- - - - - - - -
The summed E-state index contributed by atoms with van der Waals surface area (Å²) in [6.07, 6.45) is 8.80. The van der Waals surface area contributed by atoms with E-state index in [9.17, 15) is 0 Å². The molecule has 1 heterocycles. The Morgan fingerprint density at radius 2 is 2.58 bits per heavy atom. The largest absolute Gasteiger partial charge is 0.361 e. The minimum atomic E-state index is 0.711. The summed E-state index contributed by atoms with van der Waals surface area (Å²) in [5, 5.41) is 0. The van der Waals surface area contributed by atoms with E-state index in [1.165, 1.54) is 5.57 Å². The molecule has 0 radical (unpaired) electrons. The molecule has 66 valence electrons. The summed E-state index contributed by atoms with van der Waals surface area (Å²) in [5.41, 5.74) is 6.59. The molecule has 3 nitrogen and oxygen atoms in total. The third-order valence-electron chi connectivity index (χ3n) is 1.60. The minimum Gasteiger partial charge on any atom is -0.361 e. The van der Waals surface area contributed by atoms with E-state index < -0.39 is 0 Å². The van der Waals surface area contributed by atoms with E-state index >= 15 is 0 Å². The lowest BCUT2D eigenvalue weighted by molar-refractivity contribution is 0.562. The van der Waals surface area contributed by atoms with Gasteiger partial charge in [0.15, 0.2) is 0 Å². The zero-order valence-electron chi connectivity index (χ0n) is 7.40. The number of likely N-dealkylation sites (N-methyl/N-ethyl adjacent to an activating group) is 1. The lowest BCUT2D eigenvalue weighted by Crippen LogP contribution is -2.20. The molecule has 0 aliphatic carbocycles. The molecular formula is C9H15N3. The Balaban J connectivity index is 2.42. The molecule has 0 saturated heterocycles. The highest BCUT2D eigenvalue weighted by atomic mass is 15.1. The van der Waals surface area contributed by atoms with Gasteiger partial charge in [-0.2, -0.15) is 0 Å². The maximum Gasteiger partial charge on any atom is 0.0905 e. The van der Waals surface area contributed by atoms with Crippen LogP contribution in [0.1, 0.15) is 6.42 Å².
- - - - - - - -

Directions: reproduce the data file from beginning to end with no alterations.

The summed E-state index contributed by atoms with van der Waals surface area (Å²) in [6.07, 6.45) is 8.80. The van der Waals surface area contributed by atoms with E-state index in [9.17, 15) is 0 Å². The molecule has 1 heterocycles. The Morgan fingerprint density at radius 2 is 2.58 bits per heavy atom. The largest absolute Gasteiger partial charge is 0.361 e. The minimum atomic E-state index is 0.711. The summed E-state index contributed by atoms with van der Waals surface area (Å²) in [5, 5.41) is 0. The van der Waals surface area contributed by atoms with E-state index in [1.165, 1.54) is 5.57 Å². The molecule has 0 radical (unpaired) electrons. The molecule has 66 valence electrons. The summed E-state index contributed by atoms with van der Waals surface area (Å²) in [5.41, 5.74) is 6.59. The molecule has 3 nitrogen and oxygen atoms in total. The third-order valence-electron chi connectivity index (χ3n) is 1.60. The minimum Gasteiger partial charge on any atom is -0.361 e. The van der Waals surface area contributed by atoms with E-state index < -0.39 is 0 Å². The van der Waals surface area contributed by atoms with E-state index >= 15 is 0 Å². The lowest BCUT2D eigenvalue weighted by molar-refractivity contribution is 0.562. The van der Waals surface area contributed by atoms with Gasteiger partial charge in [0.15, 0.2) is 0 Å². The zero-order valence-electron chi connectivity index (χ0n) is 7.40. The number of likely N-dealkylation sites (N-methyl/N-ethyl adjacent to an activating group) is 1. The lowest BCUT2D eigenvalue weighted by Crippen LogP contribution is -2.20. The molecule has 0 aliphatic carbocycles. The molecular formula is C9H15N3. The Balaban J connectivity index is 2.42. The molecule has 0 saturated heterocycles. The highest BCUT2D eigenvalue weighted by atomic mass is 15.1. The van der Waals surface area contributed by atoms with Gasteiger partial charge in [-0.2, -0.15) is 0 Å². The maximum Gasteiger partial charge on any atom is 0.0905 e. The van der Waals surface area contributed by atoms with Crippen LogP contribution in [0.1, 0.15) is 6.42 Å².